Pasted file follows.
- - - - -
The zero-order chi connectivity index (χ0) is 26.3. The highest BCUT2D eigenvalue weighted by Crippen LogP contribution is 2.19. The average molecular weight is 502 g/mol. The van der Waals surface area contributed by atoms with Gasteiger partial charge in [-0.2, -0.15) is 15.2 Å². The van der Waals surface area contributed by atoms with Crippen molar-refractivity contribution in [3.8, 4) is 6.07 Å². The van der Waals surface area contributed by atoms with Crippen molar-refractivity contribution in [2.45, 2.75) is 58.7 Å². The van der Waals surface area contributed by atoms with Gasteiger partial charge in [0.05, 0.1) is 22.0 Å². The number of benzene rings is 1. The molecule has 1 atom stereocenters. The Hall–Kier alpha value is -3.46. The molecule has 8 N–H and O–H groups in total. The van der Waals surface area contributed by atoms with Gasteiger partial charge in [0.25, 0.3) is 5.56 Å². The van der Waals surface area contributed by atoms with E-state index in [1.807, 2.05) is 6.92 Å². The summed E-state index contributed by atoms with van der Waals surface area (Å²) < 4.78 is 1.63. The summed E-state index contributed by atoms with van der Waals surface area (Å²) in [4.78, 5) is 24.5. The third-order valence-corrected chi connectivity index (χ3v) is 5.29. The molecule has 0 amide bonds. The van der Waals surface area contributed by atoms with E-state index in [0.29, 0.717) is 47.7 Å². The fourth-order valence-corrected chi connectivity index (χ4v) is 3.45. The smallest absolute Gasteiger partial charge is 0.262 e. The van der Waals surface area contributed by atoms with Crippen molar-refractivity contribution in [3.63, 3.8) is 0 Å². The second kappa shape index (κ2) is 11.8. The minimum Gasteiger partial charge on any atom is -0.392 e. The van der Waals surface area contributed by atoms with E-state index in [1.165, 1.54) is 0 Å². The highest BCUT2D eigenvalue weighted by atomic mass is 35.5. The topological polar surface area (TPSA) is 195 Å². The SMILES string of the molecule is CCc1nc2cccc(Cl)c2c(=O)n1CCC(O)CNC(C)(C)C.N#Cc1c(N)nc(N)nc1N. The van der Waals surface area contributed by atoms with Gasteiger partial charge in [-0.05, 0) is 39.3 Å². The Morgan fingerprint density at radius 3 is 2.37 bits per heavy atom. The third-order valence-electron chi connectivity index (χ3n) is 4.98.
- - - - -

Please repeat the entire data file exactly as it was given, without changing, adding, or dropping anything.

The zero-order chi connectivity index (χ0) is 26.3. The highest BCUT2D eigenvalue weighted by Crippen LogP contribution is 2.19. The average molecular weight is 502 g/mol. The van der Waals surface area contributed by atoms with Gasteiger partial charge in [-0.2, -0.15) is 15.2 Å². The van der Waals surface area contributed by atoms with Crippen molar-refractivity contribution in [3.8, 4) is 6.07 Å². The van der Waals surface area contributed by atoms with Crippen molar-refractivity contribution in [2.45, 2.75) is 58.7 Å². The van der Waals surface area contributed by atoms with Gasteiger partial charge in [0.05, 0.1) is 22.0 Å². The number of benzene rings is 1. The molecule has 1 atom stereocenters. The Hall–Kier alpha value is -3.46. The molecule has 8 N–H and O–H groups in total. The van der Waals surface area contributed by atoms with Gasteiger partial charge in [0.25, 0.3) is 5.56 Å². The van der Waals surface area contributed by atoms with E-state index in [1.807, 2.05) is 6.92 Å². The summed E-state index contributed by atoms with van der Waals surface area (Å²) < 4.78 is 1.63. The summed E-state index contributed by atoms with van der Waals surface area (Å²) in [4.78, 5) is 24.5. The third-order valence-corrected chi connectivity index (χ3v) is 5.29. The molecule has 0 amide bonds. The van der Waals surface area contributed by atoms with E-state index in [0.29, 0.717) is 47.7 Å². The fourth-order valence-corrected chi connectivity index (χ4v) is 3.45. The smallest absolute Gasteiger partial charge is 0.262 e. The van der Waals surface area contributed by atoms with Crippen molar-refractivity contribution in [3.63, 3.8) is 0 Å². The second kappa shape index (κ2) is 11.8. The minimum Gasteiger partial charge on any atom is -0.392 e. The van der Waals surface area contributed by atoms with E-state index in [1.165, 1.54) is 0 Å². The highest BCUT2D eigenvalue weighted by atomic mass is 35.5. The topological polar surface area (TPSA) is 195 Å². The SMILES string of the molecule is CCc1nc2cccc(Cl)c2c(=O)n1CCC(O)CNC(C)(C)C.N#Cc1c(N)nc(N)nc1N. The van der Waals surface area contributed by atoms with Gasteiger partial charge in [-0.05, 0) is 39.3 Å². The Morgan fingerprint density at radius 3 is 2.37 bits per heavy atom. The third-order valence-electron chi connectivity index (χ3n) is 4.98.